Wayfaring Stranger: Sidney Robertson, American Folk Music, and the Resettlement Administration, 1936–37 Public Deposited

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Last Modified
  • March 20, 2019
Creator
  • Horn, Samantha
    • Affiliation: College of Arts and Sciences, Department of Music, Musicology Graduate Program
Abstract
  • During the 1930s, the United States government operated a variety of folk music collecting initiatives through New Deal agencies, ranging from academic archival projects to the more utilitarian efforts of the Resettlement Administration (RA), which sponsored field recordings of folk musicians in an attempt to boost morale and political awareness among displaced workers. Focusing on the work of Sidney Robertson, who recorded folk musicians for the RA from 1936–37, this thesis examines the relationship between the RA folk music program and broader trends in both academic folklore studies and United States politics in the late 1930s. Infusing the activity of field recording with a sense of social responsibility derived from leftist politics, Robertson’s RA recordings represented a novel turn in American elites’ engagement with folk music, rejecting ideological and methodological tenets long central to folklore studies in favor of more dynamic understandings of both folk music and ethnographic recording.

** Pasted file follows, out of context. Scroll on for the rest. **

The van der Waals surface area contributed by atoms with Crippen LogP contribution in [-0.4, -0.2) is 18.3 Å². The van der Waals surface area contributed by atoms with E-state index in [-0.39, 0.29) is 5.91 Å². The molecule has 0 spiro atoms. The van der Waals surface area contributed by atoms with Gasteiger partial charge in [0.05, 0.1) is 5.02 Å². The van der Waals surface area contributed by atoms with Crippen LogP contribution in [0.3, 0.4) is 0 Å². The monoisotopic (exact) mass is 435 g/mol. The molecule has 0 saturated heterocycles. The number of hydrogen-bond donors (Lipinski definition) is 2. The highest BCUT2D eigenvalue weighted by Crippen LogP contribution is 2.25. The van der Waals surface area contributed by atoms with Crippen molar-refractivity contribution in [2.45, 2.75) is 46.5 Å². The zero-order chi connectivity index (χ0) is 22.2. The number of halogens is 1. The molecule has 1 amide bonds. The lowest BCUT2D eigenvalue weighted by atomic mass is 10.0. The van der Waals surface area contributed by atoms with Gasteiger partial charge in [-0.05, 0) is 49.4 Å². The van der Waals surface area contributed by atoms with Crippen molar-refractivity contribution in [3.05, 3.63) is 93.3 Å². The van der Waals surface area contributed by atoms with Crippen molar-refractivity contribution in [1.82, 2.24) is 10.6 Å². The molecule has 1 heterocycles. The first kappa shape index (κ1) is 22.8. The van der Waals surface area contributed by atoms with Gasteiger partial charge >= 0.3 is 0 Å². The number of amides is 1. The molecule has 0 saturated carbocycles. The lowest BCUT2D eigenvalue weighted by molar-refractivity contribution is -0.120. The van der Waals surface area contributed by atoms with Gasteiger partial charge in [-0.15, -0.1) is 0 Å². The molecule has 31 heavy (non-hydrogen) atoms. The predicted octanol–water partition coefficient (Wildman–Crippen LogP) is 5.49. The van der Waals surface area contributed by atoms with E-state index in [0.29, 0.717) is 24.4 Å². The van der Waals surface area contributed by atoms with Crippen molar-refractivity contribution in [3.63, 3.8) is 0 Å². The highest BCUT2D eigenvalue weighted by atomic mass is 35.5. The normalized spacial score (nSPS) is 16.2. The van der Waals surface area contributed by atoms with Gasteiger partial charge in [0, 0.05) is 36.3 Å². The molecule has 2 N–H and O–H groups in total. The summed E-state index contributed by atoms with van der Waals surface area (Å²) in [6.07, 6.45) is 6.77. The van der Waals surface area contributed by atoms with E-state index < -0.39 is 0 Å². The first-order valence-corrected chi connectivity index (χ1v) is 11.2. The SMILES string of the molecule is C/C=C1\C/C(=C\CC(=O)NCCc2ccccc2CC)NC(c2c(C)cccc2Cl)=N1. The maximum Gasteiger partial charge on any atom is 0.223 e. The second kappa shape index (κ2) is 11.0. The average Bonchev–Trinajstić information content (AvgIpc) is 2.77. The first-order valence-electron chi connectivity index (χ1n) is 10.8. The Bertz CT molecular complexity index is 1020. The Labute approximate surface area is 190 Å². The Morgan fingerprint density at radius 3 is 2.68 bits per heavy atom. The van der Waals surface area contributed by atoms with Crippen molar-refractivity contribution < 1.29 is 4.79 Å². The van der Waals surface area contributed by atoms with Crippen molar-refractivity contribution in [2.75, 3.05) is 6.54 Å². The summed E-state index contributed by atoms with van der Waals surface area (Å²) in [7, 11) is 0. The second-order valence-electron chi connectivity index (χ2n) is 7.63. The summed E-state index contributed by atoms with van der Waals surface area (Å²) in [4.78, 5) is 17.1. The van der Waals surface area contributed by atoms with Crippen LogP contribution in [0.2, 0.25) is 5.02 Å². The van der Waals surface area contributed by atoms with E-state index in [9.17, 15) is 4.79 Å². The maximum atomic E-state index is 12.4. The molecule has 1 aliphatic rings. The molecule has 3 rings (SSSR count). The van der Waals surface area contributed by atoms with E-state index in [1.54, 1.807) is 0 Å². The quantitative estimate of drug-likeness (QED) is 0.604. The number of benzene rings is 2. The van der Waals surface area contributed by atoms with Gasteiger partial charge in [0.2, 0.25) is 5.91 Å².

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  • In Copyright
Advisor
  • Vandermeer, Philip
  • Garcia, David
  • Neal, Jocelyn
Degree
  • Master of Arts
Degree granting institution
  • University of North Carolina at Chapel Hill Graduate School
Graduation year
  • 2016
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